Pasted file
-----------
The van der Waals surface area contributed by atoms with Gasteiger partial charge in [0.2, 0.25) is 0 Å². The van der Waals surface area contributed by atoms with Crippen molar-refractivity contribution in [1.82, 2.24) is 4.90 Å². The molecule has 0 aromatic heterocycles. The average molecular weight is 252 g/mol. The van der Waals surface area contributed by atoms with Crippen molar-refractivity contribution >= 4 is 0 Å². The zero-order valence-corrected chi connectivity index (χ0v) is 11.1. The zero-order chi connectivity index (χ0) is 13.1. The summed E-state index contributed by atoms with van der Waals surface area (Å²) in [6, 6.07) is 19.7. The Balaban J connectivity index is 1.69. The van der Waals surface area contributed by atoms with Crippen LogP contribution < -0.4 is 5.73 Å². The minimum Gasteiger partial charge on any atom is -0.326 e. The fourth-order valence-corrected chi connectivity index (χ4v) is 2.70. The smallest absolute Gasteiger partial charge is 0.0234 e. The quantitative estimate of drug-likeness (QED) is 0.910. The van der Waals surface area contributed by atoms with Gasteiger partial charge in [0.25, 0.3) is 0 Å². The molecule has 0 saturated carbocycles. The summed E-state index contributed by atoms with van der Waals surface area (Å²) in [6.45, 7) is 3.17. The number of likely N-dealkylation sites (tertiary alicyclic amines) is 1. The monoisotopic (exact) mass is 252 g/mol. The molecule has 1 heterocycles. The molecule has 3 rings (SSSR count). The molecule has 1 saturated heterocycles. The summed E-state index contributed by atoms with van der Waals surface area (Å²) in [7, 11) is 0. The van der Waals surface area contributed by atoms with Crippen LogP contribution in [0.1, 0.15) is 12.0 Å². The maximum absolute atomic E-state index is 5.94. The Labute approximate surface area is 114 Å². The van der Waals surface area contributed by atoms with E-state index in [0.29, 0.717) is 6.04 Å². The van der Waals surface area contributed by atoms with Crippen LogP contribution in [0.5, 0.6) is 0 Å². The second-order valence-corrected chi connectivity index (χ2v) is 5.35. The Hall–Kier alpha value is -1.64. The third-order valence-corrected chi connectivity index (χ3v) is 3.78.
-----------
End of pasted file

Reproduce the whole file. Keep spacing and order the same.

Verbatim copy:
The van der Waals surface area contributed by atoms with Gasteiger partial charge in [0.2, 0.25) is 0 Å². The van der Waals surface area contributed by atoms with Crippen molar-refractivity contribution in [1.82, 2.24) is 4.90 Å². The molecule has 0 aromatic heterocycles. The average molecular weight is 252 g/mol. The van der Waals surface area contributed by atoms with Crippen molar-refractivity contribution >= 4 is 0 Å². The zero-order valence-corrected chi connectivity index (χ0v) is 11.1. The zero-order chi connectivity index (χ0) is 13.1. The summed E-state index contributed by atoms with van der Waals surface area (Å²) in [6, 6.07) is 19.7. The Balaban J connectivity index is 1.69. The van der Waals surface area contributed by atoms with Crippen LogP contribution < -0.4 is 5.73 Å². The minimum Gasteiger partial charge on any atom is -0.326 e. The fourth-order valence-corrected chi connectivity index (χ4v) is 2.70. The smallest absolute Gasteiger partial charge is 0.0234 e. The quantitative estimate of drug-likeness (QED) is 0.910. The van der Waals surface area contributed by atoms with Gasteiger partial charge in [0.25, 0.3) is 0 Å². The molecule has 0 saturated carbocycles. The summed E-state index contributed by atoms with van der Waals surface area (Å²) in [6.45, 7) is 3.17. The number of likely N-dealkylation sites (tertiary alicyclic amines) is 1. The monoisotopic (exact) mass is 252 g/mol. The molecule has 1 heterocycles. The molecule has 3 rings (SSSR count). The molecule has 1 saturated heterocycles. The summed E-state index contributed by atoms with van der Waals surface area (Å²) in [7, 11) is 0. The van der Waals surface area contributed by atoms with Crippen LogP contribution in [0.1, 0.15) is 12.0 Å². The maximum absolute atomic E-state index is 5.94. The Labute approximate surface area is 114 Å². The van der Waals surface area contributed by atoms with E-state index in [0.29, 0.717) is 6.04 Å². The van der Waals surface area contributed by atoms with Crippen LogP contribution in [0.5, 0.6) is 0 Å². The second-order valence-corrected chi connectivity index (χ2v) is 5.35. The Hall–Kier alpha value is -1.64. The third-order valence-corrected chi connectivity index (χ3v) is 3.78.